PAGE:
The Senate has approved the proposed constitutional amendment restricting eminent domain, but not without some grumbling.
"While most people, including me, think they knew what public use was, the Supreme Court said that public use could include things like economic development," said Sen. Kyle Janek, R-Houston, the bill's author.
"The ownership of land is precious to the people of this state," Janek said. "I think people value those investments as much as they do anything else, perhaps maybe more than we do our pickup trucks."
Janek said he agreed to an amendment exempting a proposed $650 million stadium in Arlington for the Dallas Cowboys because he thought it was necessary to move the bill forward.
However, he successfully fought off attempts by Houston Republican Sen. Jon Lindsay, who wanted to subject the bill to required review in two to four years.
Houston Democrat Sen. John Whitmire and Janek engaged in a heated debate as Whitmire repeatedly urged lawmakers to slow down and study the issue more, pointing out that local officials wanting to pursue economic development projects are elected officials.
I guess what I'm saying here is that this session was supposed to be about school finance. Even putting aside the fact that there still isn't an actual agreement on that yet, squeezing issues like this and the telecom bill into the last ten days pretty much guarantees that they'll be underscrutinized. Besides, as The Red State pointed out previously, none of these other agenda items really qualify as "extraordinary occasions". School finance is the reason they're there. Until that's signed, sealed, and delivered, anything else feels like a distraction.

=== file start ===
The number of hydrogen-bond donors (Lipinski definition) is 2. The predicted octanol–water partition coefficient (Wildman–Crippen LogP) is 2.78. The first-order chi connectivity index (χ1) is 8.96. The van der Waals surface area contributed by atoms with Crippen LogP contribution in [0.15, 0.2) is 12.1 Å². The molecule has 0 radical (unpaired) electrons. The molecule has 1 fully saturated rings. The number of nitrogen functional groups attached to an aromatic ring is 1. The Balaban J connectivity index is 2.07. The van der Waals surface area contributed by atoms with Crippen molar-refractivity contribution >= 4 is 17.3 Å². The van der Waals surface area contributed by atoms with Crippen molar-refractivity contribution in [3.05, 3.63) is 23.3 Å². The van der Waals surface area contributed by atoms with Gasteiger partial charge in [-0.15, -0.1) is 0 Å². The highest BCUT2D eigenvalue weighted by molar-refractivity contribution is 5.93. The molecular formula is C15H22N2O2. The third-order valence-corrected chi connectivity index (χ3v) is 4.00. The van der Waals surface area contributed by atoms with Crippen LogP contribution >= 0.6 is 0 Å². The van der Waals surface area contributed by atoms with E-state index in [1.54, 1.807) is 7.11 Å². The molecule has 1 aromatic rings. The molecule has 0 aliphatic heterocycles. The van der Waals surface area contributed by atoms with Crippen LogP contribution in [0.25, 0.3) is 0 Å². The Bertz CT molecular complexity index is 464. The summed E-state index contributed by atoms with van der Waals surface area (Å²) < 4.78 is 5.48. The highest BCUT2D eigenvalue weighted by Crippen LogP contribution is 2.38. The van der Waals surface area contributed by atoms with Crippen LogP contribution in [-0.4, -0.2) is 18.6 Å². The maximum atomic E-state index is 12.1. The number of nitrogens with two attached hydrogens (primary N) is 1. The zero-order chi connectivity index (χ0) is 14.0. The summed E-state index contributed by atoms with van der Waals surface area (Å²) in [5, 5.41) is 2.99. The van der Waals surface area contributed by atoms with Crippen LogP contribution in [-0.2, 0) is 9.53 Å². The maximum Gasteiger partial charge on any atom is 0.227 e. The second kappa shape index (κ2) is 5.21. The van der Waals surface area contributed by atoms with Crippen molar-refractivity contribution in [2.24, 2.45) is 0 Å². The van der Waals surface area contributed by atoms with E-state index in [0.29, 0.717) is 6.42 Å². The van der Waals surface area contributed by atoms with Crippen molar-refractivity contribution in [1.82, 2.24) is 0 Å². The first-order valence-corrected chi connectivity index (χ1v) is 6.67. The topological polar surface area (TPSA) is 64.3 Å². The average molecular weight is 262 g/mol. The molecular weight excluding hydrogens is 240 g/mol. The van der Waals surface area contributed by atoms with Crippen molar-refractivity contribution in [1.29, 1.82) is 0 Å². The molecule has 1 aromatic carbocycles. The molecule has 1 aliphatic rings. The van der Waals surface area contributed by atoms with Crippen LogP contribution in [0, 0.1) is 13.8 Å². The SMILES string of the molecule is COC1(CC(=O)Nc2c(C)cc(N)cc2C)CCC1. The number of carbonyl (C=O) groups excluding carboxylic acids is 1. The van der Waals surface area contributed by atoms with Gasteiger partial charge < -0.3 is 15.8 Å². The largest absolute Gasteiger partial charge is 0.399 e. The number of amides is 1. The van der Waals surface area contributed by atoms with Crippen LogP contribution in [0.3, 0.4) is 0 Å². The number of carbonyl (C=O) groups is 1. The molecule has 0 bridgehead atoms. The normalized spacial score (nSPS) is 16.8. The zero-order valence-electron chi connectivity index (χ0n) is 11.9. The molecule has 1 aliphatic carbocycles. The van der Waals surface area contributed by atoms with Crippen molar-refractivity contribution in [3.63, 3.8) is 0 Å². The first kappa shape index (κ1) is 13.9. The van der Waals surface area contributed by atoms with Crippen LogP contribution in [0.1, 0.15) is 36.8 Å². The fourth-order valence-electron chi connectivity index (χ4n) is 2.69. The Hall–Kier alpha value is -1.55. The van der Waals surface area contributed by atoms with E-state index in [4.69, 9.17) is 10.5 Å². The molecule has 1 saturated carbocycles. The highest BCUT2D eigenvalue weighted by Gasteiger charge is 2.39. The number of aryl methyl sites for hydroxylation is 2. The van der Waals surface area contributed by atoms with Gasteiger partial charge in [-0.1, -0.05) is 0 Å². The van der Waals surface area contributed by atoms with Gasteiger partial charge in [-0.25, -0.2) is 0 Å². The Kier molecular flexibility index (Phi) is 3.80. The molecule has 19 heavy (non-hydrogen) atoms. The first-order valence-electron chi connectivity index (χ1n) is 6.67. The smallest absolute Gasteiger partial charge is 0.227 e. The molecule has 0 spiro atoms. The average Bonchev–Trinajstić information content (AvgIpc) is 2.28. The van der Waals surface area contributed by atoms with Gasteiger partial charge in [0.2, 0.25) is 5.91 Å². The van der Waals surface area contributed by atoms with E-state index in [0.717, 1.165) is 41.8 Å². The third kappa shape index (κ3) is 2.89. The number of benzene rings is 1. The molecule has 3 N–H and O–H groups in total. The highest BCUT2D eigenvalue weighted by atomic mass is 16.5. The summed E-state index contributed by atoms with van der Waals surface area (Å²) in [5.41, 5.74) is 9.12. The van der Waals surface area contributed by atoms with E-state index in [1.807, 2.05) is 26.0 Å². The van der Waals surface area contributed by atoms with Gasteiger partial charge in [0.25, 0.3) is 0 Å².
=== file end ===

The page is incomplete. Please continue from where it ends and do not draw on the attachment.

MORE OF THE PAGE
(Oh, and speaking of the main attraction, it got another editorial thumbs down today.)
UPDATE: Lt. Gov. Dewhurst agrees with me.
Dewhurst told reporters and a handful of tourists who caught him in a Capitol hallway this afternoon that the Senate would not vote on conference committee bills that deal with any other issues until a final school finance plan is passed.
“We’re not going to pass out and agree to other conference committee reports until we pass school finance,” Dewhurst said. “That’s why we’re here. The sooner we pass school finance, the sooner I’m going to let the Senate take up other pieces of legislation.”